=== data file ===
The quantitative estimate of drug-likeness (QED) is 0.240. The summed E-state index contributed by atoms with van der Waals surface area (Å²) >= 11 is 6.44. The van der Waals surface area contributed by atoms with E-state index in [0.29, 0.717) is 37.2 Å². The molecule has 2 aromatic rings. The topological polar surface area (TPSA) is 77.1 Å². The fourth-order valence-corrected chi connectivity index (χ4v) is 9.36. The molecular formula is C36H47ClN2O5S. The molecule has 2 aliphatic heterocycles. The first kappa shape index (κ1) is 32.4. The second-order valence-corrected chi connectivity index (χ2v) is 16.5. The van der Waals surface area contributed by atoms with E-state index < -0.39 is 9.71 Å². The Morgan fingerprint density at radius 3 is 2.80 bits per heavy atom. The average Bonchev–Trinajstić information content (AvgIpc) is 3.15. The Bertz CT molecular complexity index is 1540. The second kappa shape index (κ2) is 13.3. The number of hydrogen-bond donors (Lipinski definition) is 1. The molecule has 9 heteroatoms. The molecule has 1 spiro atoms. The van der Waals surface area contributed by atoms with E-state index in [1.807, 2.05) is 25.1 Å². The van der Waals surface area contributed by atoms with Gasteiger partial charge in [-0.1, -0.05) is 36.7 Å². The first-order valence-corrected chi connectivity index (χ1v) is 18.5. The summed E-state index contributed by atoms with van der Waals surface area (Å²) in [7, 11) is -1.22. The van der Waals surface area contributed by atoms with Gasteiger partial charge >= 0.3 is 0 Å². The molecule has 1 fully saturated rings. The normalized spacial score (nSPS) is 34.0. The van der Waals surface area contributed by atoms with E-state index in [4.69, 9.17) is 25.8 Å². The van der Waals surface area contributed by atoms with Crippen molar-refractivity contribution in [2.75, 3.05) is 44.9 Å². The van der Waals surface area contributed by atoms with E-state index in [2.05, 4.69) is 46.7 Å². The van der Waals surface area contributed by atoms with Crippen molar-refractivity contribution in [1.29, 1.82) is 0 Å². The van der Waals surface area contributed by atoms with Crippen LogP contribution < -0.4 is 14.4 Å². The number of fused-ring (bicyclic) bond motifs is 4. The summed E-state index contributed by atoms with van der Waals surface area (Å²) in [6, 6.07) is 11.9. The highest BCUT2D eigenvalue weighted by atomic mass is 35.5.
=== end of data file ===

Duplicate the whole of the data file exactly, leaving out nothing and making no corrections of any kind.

The quantitative estimate of drug-likeness (QED) is 0.240. The summed E-state index contributed by atoms with van der Waals surface area (Å²) >= 11 is 6.44. The van der Waals surface area contributed by atoms with E-state index in [0.29, 0.717) is 37.2 Å². The molecule has 2 aromatic rings. The topological polar surface area (TPSA) is 77.1 Å². The fourth-order valence-corrected chi connectivity index (χ4v) is 9.36. The molecular formula is C36H47ClN2O5S. The molecule has 2 aliphatic heterocycles. The first kappa shape index (κ1) is 32.4. The second-order valence-corrected chi connectivity index (χ2v) is 16.5. The van der Waals surface area contributed by atoms with E-state index < -0.39 is 9.71 Å². The Morgan fingerprint density at radius 3 is 2.80 bits per heavy atom. The average Bonchev–Trinajstić information content (AvgIpc) is 3.15. The Bertz CT molecular complexity index is 1540. The second kappa shape index (κ2) is 13.3. The number of hydrogen-bond donors (Lipinski definition) is 1. The molecule has 9 heteroatoms. The molecule has 1 spiro atoms. The van der Waals surface area contributed by atoms with E-state index in [1.807, 2.05) is 25.1 Å². The van der Waals surface area contributed by atoms with Gasteiger partial charge in [-0.1, -0.05) is 36.7 Å². The first-order valence-corrected chi connectivity index (χ1v) is 18.5. The summed E-state index contributed by atoms with van der Waals surface area (Å²) in [7, 11) is -1.22. The van der Waals surface area contributed by atoms with Gasteiger partial charge >= 0.3 is 0 Å². The molecule has 1 fully saturated rings. The normalized spacial score (nSPS) is 34.0. The van der Waals surface area contributed by atoms with E-state index in [4.69, 9.17) is 25.8 Å². The van der Waals surface area contributed by atoms with Crippen molar-refractivity contribution in [2.75, 3.05) is 44.9 Å². The van der Waals surface area contributed by atoms with E-state index in [2.05, 4.69) is 46.7 Å². The van der Waals surface area contributed by atoms with Crippen molar-refractivity contribution in [1.29, 1.82) is 0 Å². The van der Waals surface area contributed by atoms with Crippen LogP contribution < -0.4 is 14.4 Å². The number of fused-ring (bicyclic) bond motifs is 4. The summed E-state index contributed by atoms with van der Waals surface area (Å²) in [6, 6.07) is 11.9. The highest BCUT2D eigenvalue weighted by atomic mass is 35.5.